World AIDS Day is observed on 1 December to raise awareness about HIV and to remember those who lost their lives due to an AIDS-related illness.
“Equalize” serves as the theme for this year’s World AIDS Day 2022. World AIDS Day is observed annually on December 1 to increase awareness of the potentially fatal illness. It gives people a chance to band together in the fight against HIV, which is short for “Human Immunodeficiency Virus.”
The purpose of this particular day is to support those who are infected with the virus and to honour the lives lost to AIDS-related illnesses. The most severe variation of the HIV virus, which harms particular the body’s immune system cells, is Acquired Immune Deficiency Syndrome (AIDS).
The World Health Organisation issues the following advice dangerous behaviour and activity that increase the risk of contracting HIV:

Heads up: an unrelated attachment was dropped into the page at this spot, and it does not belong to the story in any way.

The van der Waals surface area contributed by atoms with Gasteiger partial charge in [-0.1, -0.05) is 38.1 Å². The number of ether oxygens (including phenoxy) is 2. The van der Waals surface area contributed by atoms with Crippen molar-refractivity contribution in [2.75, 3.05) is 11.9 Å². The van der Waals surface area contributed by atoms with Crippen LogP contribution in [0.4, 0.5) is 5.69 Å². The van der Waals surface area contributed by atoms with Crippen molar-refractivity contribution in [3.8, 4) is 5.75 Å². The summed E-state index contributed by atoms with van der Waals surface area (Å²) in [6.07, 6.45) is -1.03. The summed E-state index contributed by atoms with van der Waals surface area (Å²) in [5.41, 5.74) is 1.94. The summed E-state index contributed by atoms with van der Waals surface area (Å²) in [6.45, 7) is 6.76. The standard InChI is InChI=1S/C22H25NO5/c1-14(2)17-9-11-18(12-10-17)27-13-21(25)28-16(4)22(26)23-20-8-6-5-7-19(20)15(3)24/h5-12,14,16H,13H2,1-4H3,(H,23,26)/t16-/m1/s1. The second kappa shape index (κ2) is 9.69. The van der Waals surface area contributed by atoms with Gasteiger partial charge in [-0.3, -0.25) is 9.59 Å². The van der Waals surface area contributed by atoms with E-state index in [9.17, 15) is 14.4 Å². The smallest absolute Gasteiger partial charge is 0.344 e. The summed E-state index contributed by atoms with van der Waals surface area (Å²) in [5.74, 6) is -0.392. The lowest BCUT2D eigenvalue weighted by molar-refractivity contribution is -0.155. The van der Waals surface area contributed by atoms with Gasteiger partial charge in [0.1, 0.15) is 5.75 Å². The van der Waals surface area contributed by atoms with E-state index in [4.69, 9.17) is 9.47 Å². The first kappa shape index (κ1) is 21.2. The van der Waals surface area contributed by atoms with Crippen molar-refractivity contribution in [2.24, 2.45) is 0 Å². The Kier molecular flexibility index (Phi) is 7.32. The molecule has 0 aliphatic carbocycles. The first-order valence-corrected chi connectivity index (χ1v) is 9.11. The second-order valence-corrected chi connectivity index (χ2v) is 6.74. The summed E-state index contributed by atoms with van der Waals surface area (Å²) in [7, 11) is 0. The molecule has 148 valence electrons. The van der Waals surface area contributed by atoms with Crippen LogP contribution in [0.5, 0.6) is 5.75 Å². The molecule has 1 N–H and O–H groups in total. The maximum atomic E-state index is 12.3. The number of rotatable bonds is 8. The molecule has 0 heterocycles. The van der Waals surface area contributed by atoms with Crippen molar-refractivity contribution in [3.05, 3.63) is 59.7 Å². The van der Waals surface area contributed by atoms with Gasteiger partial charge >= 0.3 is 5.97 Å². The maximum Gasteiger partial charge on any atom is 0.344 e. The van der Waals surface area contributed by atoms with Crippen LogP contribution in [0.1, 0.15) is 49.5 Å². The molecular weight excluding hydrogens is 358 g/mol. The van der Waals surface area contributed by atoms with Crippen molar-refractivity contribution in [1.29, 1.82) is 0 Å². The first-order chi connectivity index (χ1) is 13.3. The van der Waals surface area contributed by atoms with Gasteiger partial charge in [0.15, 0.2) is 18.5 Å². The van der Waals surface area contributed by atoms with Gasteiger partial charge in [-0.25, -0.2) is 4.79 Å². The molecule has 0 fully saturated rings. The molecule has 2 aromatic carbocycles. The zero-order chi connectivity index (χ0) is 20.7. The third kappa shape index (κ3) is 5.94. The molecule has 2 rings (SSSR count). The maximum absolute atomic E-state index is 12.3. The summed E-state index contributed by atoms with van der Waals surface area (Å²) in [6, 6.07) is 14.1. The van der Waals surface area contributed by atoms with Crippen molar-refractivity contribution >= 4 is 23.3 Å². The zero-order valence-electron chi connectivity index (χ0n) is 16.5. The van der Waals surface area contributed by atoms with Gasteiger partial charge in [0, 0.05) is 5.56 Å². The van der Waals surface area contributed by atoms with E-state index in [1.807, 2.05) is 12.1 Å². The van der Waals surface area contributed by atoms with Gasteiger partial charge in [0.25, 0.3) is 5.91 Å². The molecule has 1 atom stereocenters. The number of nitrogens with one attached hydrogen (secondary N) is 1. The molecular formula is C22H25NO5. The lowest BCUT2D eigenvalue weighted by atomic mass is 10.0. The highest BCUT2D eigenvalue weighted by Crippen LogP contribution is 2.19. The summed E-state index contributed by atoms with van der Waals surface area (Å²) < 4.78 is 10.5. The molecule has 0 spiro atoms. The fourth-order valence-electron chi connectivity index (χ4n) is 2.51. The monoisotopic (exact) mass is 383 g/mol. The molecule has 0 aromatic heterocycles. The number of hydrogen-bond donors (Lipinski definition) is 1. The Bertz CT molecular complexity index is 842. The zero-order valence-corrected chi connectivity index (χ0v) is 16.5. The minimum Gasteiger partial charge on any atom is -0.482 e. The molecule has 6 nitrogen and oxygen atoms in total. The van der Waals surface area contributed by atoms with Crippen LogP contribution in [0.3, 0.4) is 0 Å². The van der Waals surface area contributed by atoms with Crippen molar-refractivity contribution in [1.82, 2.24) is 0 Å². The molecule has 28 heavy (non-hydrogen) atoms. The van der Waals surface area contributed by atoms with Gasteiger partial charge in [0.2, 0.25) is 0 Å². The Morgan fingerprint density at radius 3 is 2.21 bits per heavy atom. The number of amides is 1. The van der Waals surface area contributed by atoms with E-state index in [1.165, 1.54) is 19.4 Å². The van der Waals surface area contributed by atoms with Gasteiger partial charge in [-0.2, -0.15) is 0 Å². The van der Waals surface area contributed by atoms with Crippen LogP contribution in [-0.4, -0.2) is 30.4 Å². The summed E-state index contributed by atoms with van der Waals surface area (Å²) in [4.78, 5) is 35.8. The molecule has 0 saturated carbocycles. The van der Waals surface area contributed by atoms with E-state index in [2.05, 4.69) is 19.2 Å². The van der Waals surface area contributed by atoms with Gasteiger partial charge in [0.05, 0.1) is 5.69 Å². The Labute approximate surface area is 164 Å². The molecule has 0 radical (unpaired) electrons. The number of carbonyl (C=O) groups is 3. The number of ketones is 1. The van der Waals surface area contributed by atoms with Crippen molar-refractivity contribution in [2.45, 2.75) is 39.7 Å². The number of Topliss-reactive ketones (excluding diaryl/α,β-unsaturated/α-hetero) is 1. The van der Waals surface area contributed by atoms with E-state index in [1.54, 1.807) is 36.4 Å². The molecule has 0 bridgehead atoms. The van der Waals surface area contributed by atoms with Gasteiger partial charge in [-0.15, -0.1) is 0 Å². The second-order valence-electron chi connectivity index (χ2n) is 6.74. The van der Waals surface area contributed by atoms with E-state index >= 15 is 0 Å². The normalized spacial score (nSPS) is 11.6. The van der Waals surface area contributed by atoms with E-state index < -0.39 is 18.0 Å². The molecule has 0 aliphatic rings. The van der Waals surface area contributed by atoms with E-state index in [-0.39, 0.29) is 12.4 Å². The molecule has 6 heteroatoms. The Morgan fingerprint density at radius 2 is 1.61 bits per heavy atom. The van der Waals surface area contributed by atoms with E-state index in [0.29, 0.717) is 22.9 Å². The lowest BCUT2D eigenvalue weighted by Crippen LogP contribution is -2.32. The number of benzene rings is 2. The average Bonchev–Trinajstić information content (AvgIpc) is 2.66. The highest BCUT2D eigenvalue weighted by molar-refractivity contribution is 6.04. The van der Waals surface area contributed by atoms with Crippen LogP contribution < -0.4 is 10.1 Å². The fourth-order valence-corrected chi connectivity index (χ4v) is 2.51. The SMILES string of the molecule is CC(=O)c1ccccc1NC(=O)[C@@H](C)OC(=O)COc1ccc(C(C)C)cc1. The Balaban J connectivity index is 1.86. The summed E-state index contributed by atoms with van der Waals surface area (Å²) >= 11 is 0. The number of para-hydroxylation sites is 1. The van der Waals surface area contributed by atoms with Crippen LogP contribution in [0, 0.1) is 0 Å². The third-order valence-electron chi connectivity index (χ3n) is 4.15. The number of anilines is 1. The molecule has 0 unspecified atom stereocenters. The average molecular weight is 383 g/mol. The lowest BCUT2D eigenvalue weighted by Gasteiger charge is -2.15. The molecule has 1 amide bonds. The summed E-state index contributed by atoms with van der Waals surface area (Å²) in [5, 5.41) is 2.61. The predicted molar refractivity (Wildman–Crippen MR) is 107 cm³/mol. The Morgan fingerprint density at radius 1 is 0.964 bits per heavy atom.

- Having sex without any protection,
- Carrying an existing STI,
- Drinking alcohol and using drugs reducing inhibition for protective sex
- Exchanging contaminated needles, and receiving toxic injections, unintended needle stick among medical professionals, Tissue transplants, blood transfusions, and surgical operations requiring sterile cutting or piercing.
History of World AIDS Day and Its impact to date
James W. Bunn and Thomas Netter established the first World AIDS Day in 1988 to give the pandemic the impression of being under control. which at the time had killed so many people. Over 33 million people have acquired HIV since the illness was first identified in 1981, and over 25 million have tragically died from AIDS in the subsequent 20 years. Bunn and Netter told Dr. Johnathan Mann, the programme director, of the surge and suggested that he set aside a special day for the celebration. Following that, Mann declared December 1 to be World AIDS Day, which is still observed today. The WHO African Region is home to 25.6 million of the world’s 38.4 million HIV-positive patients, which highlights the importance of World AIDS Day.
World AIDS Day serves to remind the public and the government that HIV/AIDS is a serious issue that requires immediate funding, education, eradication of prejudice, and enhancement of educational opportunities.